France reached its political and military zenith in the early 19th century under Napoleon Bonaparte, subjugating much of continental Europe and establishing the First French Empire. The French Revolutionary and Napoleonic Wars shaped the course of European and world history. The collapse of the empire initiated a period of relative decline, in which France endured a tumultuous succession of governments until the founding of the French Third Republic during the Franco-Prussian War in 1870. Subsequent decades saw a period of optimism, cultural and scientific flourishing, as well as economic prosperity known as the Belle Époque. France was one of the major participants of World War I, from which it emerged victorious at great human and economic cost. It was among the Allied powers of World War II, but was soon occupied by the Axis in 1940. Following liberation in 1944, the short-lived Fourth Republic was established and later dissolved in the course of the Algerian War. The current Fifth Republic was formed in 1958 by Charles de Gaulle. Algeria and most French colonies became independent in the 1960s, with the majority retaining close economic and military ties with France.

France retains its centuries-long status as a global centre of art, science and philosophy. It hosts the fifth-largest number of UNESCO World Heritage Sites and is the world’s leading tourist destination, receiving over 89 million foreign visitors in 2018. France is a developed country with the world’s seventh-largest economy by nominal GDP and ninth-largest by PPP; in terms of aggregate household wealth, it ranks fourth in the world. France performs well in international rankings of education, health care, life expectancy and human development. It remains a great power in global affairs,[19] being one of the five permanent members of the United Nations Security Council and an official nuclear-weapon state. France is a founding and leading member of the European Union and the Eurozone, as well as a key member of the Group of Seven, North Atlantic Treaty Organization (NATO), Organisation for Economic Co-operation and Development (OECD) and La Francophonie. (Wikipedia)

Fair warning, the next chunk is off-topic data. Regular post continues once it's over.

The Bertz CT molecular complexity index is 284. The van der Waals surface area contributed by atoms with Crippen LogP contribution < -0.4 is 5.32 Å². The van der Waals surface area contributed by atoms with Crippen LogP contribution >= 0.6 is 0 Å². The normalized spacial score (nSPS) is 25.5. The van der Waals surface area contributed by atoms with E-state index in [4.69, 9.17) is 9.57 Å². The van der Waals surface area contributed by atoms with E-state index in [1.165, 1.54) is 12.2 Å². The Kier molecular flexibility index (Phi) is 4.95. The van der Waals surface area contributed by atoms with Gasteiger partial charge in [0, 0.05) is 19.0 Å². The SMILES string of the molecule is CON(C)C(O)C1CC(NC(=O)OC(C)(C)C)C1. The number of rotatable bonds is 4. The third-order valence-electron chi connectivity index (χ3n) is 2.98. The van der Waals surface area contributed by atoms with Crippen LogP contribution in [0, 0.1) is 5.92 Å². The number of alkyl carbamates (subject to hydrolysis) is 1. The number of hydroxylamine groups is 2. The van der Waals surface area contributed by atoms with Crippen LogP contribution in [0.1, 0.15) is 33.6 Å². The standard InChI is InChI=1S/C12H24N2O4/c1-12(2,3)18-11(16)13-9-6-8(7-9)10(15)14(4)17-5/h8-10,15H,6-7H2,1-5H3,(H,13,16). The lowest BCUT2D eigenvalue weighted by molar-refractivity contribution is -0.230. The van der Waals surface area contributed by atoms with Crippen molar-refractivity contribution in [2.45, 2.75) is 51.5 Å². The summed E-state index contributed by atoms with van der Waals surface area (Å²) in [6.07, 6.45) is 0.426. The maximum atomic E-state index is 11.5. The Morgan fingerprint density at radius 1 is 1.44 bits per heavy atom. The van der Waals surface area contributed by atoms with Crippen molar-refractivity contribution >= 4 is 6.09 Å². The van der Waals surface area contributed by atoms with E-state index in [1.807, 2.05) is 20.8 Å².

Le Café du Trocadéro,Paris in June 2, 1952
Martigues, France in June 8, 1952
Plage des Catalans, Marseille in June 8, 1952
The Tuileries Garden, Paris in June 7, 1952
Avignon, France, May 22, 1954
Looking down Avenue d’Iéna toward the Eiffel Tower, May 19, 1954
View of Paris from the Arc de Triomphe, May 19, 1954
Chamonix, Rhône-Alpes, June 26, 1960
Chamonix, Rhône-Alpes, June 26, 1960
Château de Rambouillet in Île-de-France, June 19, 1960
French chateau in June 19, 1960
French market in Annecy, France, June 28, 1960
From a bridge on Le Thiou Rive in Annecy, France, June 28, 1960
Place du Trocadero, Paris, June 17, 1960
Restaurant-Bar des Vieilles Prisons in Annecy, France, June 28, 1960
View from Chartres Cathedral, June 19, 1960
Mont Saint-Michel, June 12, 1964
Saint-Malo, France, June 12, 1964